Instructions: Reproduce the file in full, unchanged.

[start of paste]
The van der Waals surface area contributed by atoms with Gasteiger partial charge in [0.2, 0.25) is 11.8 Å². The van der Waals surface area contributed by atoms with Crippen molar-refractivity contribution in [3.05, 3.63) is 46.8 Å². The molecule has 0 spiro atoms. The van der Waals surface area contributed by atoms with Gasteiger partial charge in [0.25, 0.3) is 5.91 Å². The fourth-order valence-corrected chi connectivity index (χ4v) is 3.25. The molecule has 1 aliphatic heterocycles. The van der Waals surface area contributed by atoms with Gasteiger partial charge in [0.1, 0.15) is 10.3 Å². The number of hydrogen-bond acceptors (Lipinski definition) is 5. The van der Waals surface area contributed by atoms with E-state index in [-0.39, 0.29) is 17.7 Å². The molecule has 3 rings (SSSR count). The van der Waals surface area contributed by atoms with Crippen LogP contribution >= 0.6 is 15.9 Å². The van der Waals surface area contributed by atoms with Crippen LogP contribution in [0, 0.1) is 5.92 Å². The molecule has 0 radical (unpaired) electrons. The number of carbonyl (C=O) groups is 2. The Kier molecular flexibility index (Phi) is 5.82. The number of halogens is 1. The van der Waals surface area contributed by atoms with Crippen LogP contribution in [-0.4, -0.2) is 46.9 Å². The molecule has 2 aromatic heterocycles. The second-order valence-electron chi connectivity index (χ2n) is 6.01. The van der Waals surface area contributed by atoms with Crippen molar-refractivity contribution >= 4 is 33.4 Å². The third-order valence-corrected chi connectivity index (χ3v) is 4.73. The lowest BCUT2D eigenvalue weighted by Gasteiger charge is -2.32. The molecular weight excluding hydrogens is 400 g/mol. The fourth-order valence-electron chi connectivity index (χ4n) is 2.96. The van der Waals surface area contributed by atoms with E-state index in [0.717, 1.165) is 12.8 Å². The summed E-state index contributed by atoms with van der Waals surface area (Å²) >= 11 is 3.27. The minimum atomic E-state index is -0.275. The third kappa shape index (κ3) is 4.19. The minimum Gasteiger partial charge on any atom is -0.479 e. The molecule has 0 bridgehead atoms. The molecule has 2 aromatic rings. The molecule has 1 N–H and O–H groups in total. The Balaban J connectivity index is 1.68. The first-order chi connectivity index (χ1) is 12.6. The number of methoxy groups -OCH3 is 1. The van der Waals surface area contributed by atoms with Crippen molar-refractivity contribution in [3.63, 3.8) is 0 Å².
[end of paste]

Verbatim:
The van der Waals surface area contributed by atoms with Gasteiger partial charge in [0.2, 0.25) is 11.8 Å². The van der Waals surface area contributed by atoms with Crippen molar-refractivity contribution in [3.05, 3.63) is 46.8 Å². The molecule has 0 spiro atoms. The van der Waals surface area contributed by atoms with Gasteiger partial charge in [0.25, 0.3) is 5.91 Å². The fourth-order valence-corrected chi connectivity index (χ4v) is 3.25. The molecule has 1 aliphatic heterocycles. The van der Waals surface area contributed by atoms with Gasteiger partial charge in [0.1, 0.15) is 10.3 Å². The number of hydrogen-bond acceptors (Lipinski definition) is 5. The van der Waals surface area contributed by atoms with E-state index in [-0.39, 0.29) is 17.7 Å². The molecule has 3 rings (SSSR count). The van der Waals surface area contributed by atoms with Crippen LogP contribution >= 0.6 is 15.9 Å². The van der Waals surface area contributed by atoms with Crippen LogP contribution in [0, 0.1) is 5.92 Å². The molecule has 0 radical (unpaired) electrons. The number of carbonyl (C=O) groups is 2. The Kier molecular flexibility index (Phi) is 5.82. The number of halogens is 1. The van der Waals surface area contributed by atoms with Crippen LogP contribution in [-0.4, -0.2) is 46.9 Å². The molecule has 2 aromatic heterocycles. The second-order valence-electron chi connectivity index (χ2n) is 6.01. The van der Waals surface area contributed by atoms with Crippen molar-refractivity contribution >= 4 is 33.4 Å². The third-order valence-corrected chi connectivity index (χ3v) is 4.73. The lowest BCUT2D eigenvalue weighted by Gasteiger charge is -2.32. The molecular weight excluding hydrogens is 400 g/mol. The fourth-order valence-electron chi connectivity index (χ4n) is 2.96. The van der Waals surface area contributed by atoms with E-state index in [0.717, 1.165) is 12.8 Å². The summed E-state index contributed by atoms with van der Waals surface area (Å²) >= 11 is 3.27. The minimum atomic E-state index is -0.275. The third kappa shape index (κ3) is 4.19. The minimum Gasteiger partial charge on any atom is -0.479 e. The molecule has 0 bridgehead atoms. The molecule has 2 aromatic rings. The molecule has 1 N–H and O–H groups in total. The Balaban J connectivity index is 1.68. The first-order chi connectivity index (χ1) is 12.6. The number of methoxy groups -OCH3 is 1. The van der Waals surface area contributed by atoms with Crippen molar-refractivity contribution in [3.63, 3.8) is 0 Å².